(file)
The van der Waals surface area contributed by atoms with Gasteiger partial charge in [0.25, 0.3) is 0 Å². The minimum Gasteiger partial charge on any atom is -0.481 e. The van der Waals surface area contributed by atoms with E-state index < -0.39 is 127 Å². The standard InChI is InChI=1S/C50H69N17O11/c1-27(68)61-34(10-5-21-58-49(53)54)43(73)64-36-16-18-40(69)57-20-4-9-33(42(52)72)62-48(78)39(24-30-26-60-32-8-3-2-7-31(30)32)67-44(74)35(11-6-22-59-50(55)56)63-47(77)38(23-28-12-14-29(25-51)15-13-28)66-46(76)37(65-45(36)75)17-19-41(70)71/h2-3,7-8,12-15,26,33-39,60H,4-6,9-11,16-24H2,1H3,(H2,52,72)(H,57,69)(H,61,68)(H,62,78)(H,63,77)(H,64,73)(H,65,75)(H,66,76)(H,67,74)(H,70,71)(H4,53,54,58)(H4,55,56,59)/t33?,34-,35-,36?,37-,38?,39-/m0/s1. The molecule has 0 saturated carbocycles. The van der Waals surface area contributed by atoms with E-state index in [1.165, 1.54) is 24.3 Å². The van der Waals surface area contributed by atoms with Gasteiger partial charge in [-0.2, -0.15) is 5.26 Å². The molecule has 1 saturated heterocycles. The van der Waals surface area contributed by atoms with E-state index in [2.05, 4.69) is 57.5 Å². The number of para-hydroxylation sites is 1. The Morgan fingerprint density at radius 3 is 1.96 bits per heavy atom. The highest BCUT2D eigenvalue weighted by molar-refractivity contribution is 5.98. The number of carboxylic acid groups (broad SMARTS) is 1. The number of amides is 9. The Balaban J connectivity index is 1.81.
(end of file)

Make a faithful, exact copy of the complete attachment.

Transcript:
The van der Waals surface area contributed by atoms with Gasteiger partial charge in [0.25, 0.3) is 0 Å². The minimum Gasteiger partial charge on any atom is -0.481 e. The van der Waals surface area contributed by atoms with E-state index < -0.39 is 127 Å². The standard InChI is InChI=1S/C50H69N17O11/c1-27(68)61-34(10-5-21-58-49(53)54)43(73)64-36-16-18-40(69)57-20-4-9-33(42(52)72)62-48(78)39(24-30-26-60-32-8-3-2-7-31(30)32)67-44(74)35(11-6-22-59-50(55)56)63-47(77)38(23-28-12-14-29(25-51)15-13-28)66-46(76)37(65-45(36)75)17-19-41(70)71/h2-3,7-8,12-15,26,33-39,60H,4-6,9-11,16-24H2,1H3,(H2,52,72)(H,57,69)(H,61,68)(H,62,78)(H,63,77)(H,64,73)(H,65,75)(H,66,76)(H,67,74)(H,70,71)(H4,53,54,58)(H4,55,56,59)/t33?,34-,35-,36?,37-,38?,39-/m0/s1. The molecule has 0 saturated carbocycles. The van der Waals surface area contributed by atoms with E-state index in [1.165, 1.54) is 24.3 Å². The van der Waals surface area contributed by atoms with Gasteiger partial charge in [-0.2, -0.15) is 5.26 Å². The molecule has 1 saturated heterocycles. The van der Waals surface area contributed by atoms with E-state index in [2.05, 4.69) is 57.5 Å². The number of para-hydroxylation sites is 1. The Morgan fingerprint density at radius 3 is 1.96 bits per heavy atom. The highest BCUT2D eigenvalue weighted by molar-refractivity contribution is 5.98. The number of carboxylic acid groups (broad SMARTS) is 1. The number of amides is 9. The Balaban J connectivity index is 1.81.